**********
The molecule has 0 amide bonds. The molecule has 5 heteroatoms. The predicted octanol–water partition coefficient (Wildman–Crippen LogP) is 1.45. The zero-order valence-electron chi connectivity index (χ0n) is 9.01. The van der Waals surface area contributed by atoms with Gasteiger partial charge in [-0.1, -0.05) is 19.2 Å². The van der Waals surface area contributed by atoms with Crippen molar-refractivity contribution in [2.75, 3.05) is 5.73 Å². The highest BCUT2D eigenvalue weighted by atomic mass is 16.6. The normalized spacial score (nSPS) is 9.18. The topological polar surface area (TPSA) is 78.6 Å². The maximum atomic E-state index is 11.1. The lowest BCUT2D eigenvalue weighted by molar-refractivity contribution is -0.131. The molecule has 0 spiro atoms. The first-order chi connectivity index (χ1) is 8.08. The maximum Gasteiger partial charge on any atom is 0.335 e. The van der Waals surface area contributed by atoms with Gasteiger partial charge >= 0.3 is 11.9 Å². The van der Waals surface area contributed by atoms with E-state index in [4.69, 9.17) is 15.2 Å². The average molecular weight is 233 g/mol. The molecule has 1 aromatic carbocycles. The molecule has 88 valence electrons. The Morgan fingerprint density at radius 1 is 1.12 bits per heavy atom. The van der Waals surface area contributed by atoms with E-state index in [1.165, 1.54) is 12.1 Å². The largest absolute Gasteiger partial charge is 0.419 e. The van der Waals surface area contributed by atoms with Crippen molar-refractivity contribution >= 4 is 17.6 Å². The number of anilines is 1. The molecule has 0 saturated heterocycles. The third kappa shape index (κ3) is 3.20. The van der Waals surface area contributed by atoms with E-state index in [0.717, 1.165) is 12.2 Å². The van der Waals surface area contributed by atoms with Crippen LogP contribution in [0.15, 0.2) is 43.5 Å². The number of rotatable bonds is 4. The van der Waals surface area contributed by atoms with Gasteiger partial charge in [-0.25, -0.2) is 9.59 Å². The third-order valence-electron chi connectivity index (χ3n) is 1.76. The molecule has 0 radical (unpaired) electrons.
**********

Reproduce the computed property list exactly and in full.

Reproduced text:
The molecule has 0 amide bonds. The molecule has 5 heteroatoms. The predicted octanol–water partition coefficient (Wildman–Crippen LogP) is 1.45. The zero-order valence-electron chi connectivity index (χ0n) is 9.01. The van der Waals surface area contributed by atoms with Gasteiger partial charge in [-0.1, -0.05) is 19.2 Å². The van der Waals surface area contributed by atoms with Crippen molar-refractivity contribution in [2.75, 3.05) is 5.73 Å². The highest BCUT2D eigenvalue weighted by atomic mass is 16.6. The normalized spacial score (nSPS) is 9.18. The topological polar surface area (TPSA) is 78.6 Å². The maximum atomic E-state index is 11.1. The lowest BCUT2D eigenvalue weighted by molar-refractivity contribution is -0.131. The molecule has 0 spiro atoms. The first-order chi connectivity index (χ1) is 8.08. The maximum Gasteiger partial charge on any atom is 0.335 e. The van der Waals surface area contributed by atoms with Gasteiger partial charge >= 0.3 is 11.9 Å². The van der Waals surface area contributed by atoms with E-state index in [4.69, 9.17) is 15.2 Å². The average molecular weight is 233 g/mol. The molecule has 1 aromatic carbocycles. The molecule has 88 valence electrons. The Morgan fingerprint density at radius 1 is 1.12 bits per heavy atom. The van der Waals surface area contributed by atoms with E-state index in [1.165, 1.54) is 12.1 Å². The largest absolute Gasteiger partial charge is 0.419 e. The van der Waals surface area contributed by atoms with Crippen molar-refractivity contribution >= 4 is 17.6 Å². The number of anilines is 1. The molecule has 0 saturated heterocycles. The third kappa shape index (κ3) is 3.20. The van der Waals surface area contributed by atoms with E-state index in [0.717, 1.165) is 12.2 Å². The van der Waals surface area contributed by atoms with Crippen LogP contribution in [0.15, 0.2) is 43.5 Å². The number of rotatable bonds is 4. The van der Waals surface area contributed by atoms with Gasteiger partial charge in [-0.25, -0.2) is 9.59 Å². The third-order valence-electron chi connectivity index (χ3n) is 1.76. The molecule has 0 radical (unpaired) electrons.